This week's cover: 'Iron Man 2' with exclusive photos!
Entertainment Weekly’s second annual Comic-Con preview issue features Iron Man 2 on the cover, and inside it’s packed with exclusive first looks at highly anticipated TV shows, comic books, and movies.
The first Iron Man blasted Robert Downey Jr. back to stardom, and the superhero franchise is readying to return to the big screen on May 7, 2010. Iron Man will battle new villain Mickey Rourke, size up Scarlett Johansson (exclusive photo of ScarJo as Black Widow, after the jump!), and, hopefully, prove that the success of the first movie wasn’t a fluke. Downey knows the movie isn’t an underdog this time around. “There are a lot more invisible eyes on us now,” he says.
When Marvel Studios first announced the sequel, no one was sure what the movie would be about. Downey, director Jon Favreau, screenwriter Justin Theroux, and the rest of the creative team struck upon the idea of introducing two very different foes for Stark. On one side is Justin Hammer (Sam Rockwell), a fast-talking weapons manufacturer who fancies himself the next Tony Stark; on the other, Vanko, who, while incarcerated in a Russian prison, creates his own battle-suit, which shoots devastating, whip-like beams. Hammer and Whiplash join forces to take down Downey’s character, Tony Stark. Rourke, for his part, wanted to instill some lightness into the role of the heavy. “I told Favreau, ‘I don’t want to just play him as a one-dimensional p—-,'” he says. “He let me have a cockatoo, who I talk to and get drunk with while I’m making my suit.”
Just as the deals were being hammered out, Terrence Howard — who had played Stark’s best friend — fell out of the sequel in a public salary dispute. The role was re-cast, with Don Cheadle stepping in. “We had to make some tough deals,” says Marvel Studios president Kevin Feige. “When they got public, you go, ‘That sucks. Okay, you want a peek behind the curtain? Here you are!'” Says Cheadle, “Terrence and I couldn’t be more different. We address it head-on in the movie in one exchange. We’re not trying to fool people.” (Cheadle admits he didn’t know much about Marvel’s superhero before the first movie came out: “I always thought Iron Man was a robot.”)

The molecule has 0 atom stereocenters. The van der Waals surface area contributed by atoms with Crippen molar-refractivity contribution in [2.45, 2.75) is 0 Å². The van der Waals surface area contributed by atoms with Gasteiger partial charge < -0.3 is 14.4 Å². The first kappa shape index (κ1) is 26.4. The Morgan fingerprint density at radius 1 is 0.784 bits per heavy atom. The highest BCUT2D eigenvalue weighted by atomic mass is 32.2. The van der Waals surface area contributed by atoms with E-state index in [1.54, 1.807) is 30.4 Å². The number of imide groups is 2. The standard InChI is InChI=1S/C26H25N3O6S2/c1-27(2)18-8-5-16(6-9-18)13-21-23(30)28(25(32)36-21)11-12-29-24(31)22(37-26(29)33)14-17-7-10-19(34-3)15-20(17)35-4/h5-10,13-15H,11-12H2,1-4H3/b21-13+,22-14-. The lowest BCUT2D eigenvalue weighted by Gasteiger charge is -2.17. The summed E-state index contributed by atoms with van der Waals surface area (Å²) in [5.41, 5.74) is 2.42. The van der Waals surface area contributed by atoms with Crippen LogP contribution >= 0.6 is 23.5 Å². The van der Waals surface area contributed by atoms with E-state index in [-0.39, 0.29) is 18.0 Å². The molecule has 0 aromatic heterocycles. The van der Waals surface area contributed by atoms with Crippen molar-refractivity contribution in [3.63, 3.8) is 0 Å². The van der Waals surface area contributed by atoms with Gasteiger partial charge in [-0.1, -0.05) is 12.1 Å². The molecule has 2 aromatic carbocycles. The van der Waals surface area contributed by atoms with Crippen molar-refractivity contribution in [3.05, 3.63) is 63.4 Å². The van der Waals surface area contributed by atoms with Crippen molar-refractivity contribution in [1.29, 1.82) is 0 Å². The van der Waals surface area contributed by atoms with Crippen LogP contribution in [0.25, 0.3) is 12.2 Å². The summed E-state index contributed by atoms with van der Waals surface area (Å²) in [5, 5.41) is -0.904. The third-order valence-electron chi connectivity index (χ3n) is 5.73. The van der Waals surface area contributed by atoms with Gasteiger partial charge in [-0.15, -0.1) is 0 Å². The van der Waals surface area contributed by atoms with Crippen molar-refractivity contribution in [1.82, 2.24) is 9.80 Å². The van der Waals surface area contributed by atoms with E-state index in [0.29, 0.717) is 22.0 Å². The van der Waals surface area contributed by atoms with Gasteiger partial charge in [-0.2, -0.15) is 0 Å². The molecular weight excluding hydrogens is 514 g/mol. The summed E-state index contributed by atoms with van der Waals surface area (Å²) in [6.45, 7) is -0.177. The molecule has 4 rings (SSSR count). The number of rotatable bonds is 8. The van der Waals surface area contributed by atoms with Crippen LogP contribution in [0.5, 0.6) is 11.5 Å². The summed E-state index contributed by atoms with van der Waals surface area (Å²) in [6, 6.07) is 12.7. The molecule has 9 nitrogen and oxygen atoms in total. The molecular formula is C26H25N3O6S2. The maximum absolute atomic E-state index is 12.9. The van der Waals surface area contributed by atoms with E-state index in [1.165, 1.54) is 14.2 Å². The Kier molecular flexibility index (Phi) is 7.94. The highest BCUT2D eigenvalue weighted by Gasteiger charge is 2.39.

Adding more flesh and blood to the new movie, Scarlett Johansson joined the cast as Stark’s mysterious new assistant, Natasha, who has an alter ego of her own, Black Widow. That introduction inevitably sparks romantic tension between Stark and former assistant Pepper Potts (Gwyneth Paltrow), who’s been promoted to CEO of Stark Industries. “The men want it to be, like, ‘Ooh, the girls are fighting over Tony,’ but it’s not as standard as that,” says Paltrow. “There’s a weird male catfight fantasy. Downey agrees. He believes what differentiates the franchise from other superhero series can be summarized as follows: “We’re horny. Not, like, can’t-bring-your-kids horny, but just…horny.”
The question remains whether Iron Man 2 will soar like the first film or show signs of rust when it hits theaters. “People are going to be more critical,” says Downey. “That’s their prerogative….In a way, there’s no way to win, except to win. Big.”
For more on Iron Man, as well as a first look at the hottest movies and TV shows heading to Comic-Con, pick up the new issue of Entertainment Weekly on stands Friday July 17.
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